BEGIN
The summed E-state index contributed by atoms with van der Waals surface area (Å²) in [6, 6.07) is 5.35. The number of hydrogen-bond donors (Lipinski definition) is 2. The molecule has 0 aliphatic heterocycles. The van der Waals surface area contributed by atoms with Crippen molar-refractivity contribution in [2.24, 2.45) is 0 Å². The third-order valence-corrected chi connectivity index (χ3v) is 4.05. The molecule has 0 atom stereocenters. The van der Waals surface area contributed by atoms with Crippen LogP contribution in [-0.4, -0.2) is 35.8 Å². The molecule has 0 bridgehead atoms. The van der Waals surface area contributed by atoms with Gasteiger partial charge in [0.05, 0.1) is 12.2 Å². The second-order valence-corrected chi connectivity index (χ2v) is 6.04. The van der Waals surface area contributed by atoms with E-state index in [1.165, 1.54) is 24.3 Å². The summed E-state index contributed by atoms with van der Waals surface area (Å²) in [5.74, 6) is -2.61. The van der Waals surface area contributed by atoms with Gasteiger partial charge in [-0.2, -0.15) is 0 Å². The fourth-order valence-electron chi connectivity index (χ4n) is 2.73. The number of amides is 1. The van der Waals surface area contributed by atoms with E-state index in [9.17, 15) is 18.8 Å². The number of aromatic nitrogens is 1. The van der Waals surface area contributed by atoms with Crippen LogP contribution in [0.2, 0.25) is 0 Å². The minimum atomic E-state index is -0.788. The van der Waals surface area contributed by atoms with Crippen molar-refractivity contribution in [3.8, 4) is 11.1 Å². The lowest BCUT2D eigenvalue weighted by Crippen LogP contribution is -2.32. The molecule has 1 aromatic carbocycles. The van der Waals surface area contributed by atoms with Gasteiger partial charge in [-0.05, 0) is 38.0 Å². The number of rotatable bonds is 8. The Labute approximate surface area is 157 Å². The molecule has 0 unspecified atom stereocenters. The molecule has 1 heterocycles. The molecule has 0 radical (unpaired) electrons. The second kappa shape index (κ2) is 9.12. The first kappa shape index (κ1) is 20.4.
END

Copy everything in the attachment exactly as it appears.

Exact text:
The summed E-state index contributed by atoms with van der Waals surface area (Å²) in [6, 6.07) is 5.35. The number of hydrogen-bond donors (Lipinski definition) is 2. The molecule has 0 aliphatic heterocycles. The van der Waals surface area contributed by atoms with Crippen molar-refractivity contribution in [2.24, 2.45) is 0 Å². The third-order valence-corrected chi connectivity index (χ3v) is 4.05. The molecule has 0 atom stereocenters. The van der Waals surface area contributed by atoms with Crippen LogP contribution in [-0.4, -0.2) is 35.8 Å². The molecule has 0 bridgehead atoms. The van der Waals surface area contributed by atoms with Gasteiger partial charge in [0.05, 0.1) is 12.2 Å². The second-order valence-corrected chi connectivity index (χ2v) is 6.04. The van der Waals surface area contributed by atoms with E-state index in [1.165, 1.54) is 24.3 Å². The summed E-state index contributed by atoms with van der Waals surface area (Å²) in [5.74, 6) is -2.61. The van der Waals surface area contributed by atoms with Gasteiger partial charge in [-0.2, -0.15) is 0 Å². The fourth-order valence-electron chi connectivity index (χ4n) is 2.73. The number of amides is 1. The van der Waals surface area contributed by atoms with E-state index in [9.17, 15) is 18.8 Å². The number of aromatic nitrogens is 1. The van der Waals surface area contributed by atoms with Crippen LogP contribution in [0.2, 0.25) is 0 Å². The minimum atomic E-state index is -0.788. The van der Waals surface area contributed by atoms with Crippen molar-refractivity contribution in [3.8, 4) is 11.1 Å². The lowest BCUT2D eigenvalue weighted by Crippen LogP contribution is -2.32. The molecule has 1 aromatic carbocycles. The van der Waals surface area contributed by atoms with Gasteiger partial charge in [-0.05, 0) is 38.0 Å². The number of rotatable bonds is 8. The Labute approximate surface area is 157 Å². The molecule has 0 unspecified atom stereocenters. The molecule has 1 heterocycles. The molecule has 0 radical (unpaired) electrons. The second kappa shape index (κ2) is 9.12. The first kappa shape index (κ1) is 20.4.